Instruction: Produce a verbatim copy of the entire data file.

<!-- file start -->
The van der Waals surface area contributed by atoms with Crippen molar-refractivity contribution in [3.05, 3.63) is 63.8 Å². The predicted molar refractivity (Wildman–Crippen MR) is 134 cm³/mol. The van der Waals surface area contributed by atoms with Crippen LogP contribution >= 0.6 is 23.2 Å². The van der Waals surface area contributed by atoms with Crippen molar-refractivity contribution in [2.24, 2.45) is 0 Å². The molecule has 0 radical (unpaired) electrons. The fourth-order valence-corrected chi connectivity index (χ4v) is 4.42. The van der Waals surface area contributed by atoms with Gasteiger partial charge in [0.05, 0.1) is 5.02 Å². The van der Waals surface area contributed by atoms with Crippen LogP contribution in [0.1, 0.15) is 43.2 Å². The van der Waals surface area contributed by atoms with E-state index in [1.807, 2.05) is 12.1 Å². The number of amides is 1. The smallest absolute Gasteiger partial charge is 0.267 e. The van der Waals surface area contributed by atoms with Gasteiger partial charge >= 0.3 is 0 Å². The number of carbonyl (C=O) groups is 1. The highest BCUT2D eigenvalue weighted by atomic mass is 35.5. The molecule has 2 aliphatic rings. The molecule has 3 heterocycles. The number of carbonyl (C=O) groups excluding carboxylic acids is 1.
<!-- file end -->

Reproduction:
The van der Waals surface area contributed by atoms with Crippen molar-refractivity contribution in [3.05, 3.63) is 63.8 Å². The predicted molar refractivity (Wildman–Crippen MR) is 134 cm³/mol. The van der Waals surface area contributed by atoms with Crippen LogP contribution >= 0.6 is 23.2 Å². The van der Waals surface area contributed by atoms with Crippen molar-refractivity contribution in [2.24, 2.45) is 0 Å². The molecule has 0 radical (unpaired) electrons. The fourth-order valence-corrected chi connectivity index (χ4v) is 4.42. The van der Waals surface area contributed by atoms with Gasteiger partial charge in [0.05, 0.1) is 5.02 Å². The van der Waals surface area contributed by atoms with Crippen LogP contribution in [0.1, 0.15) is 43.2 Å². The van der Waals surface area contributed by atoms with E-state index in [1.807, 2.05) is 12.1 Å². The number of amides is 1. The smallest absolute Gasteiger partial charge is 0.267 e. The van der Waals surface area contributed by atoms with Gasteiger partial charge >= 0.3 is 0 Å². The number of carbonyl (C=O) groups is 1. The highest BCUT2D eigenvalue weighted by atomic mass is 35.5. The molecule has 2 aliphatic rings. The molecule has 3 heterocycles. The number of carbonyl (C=O) groups excluding carboxylic acids is 1.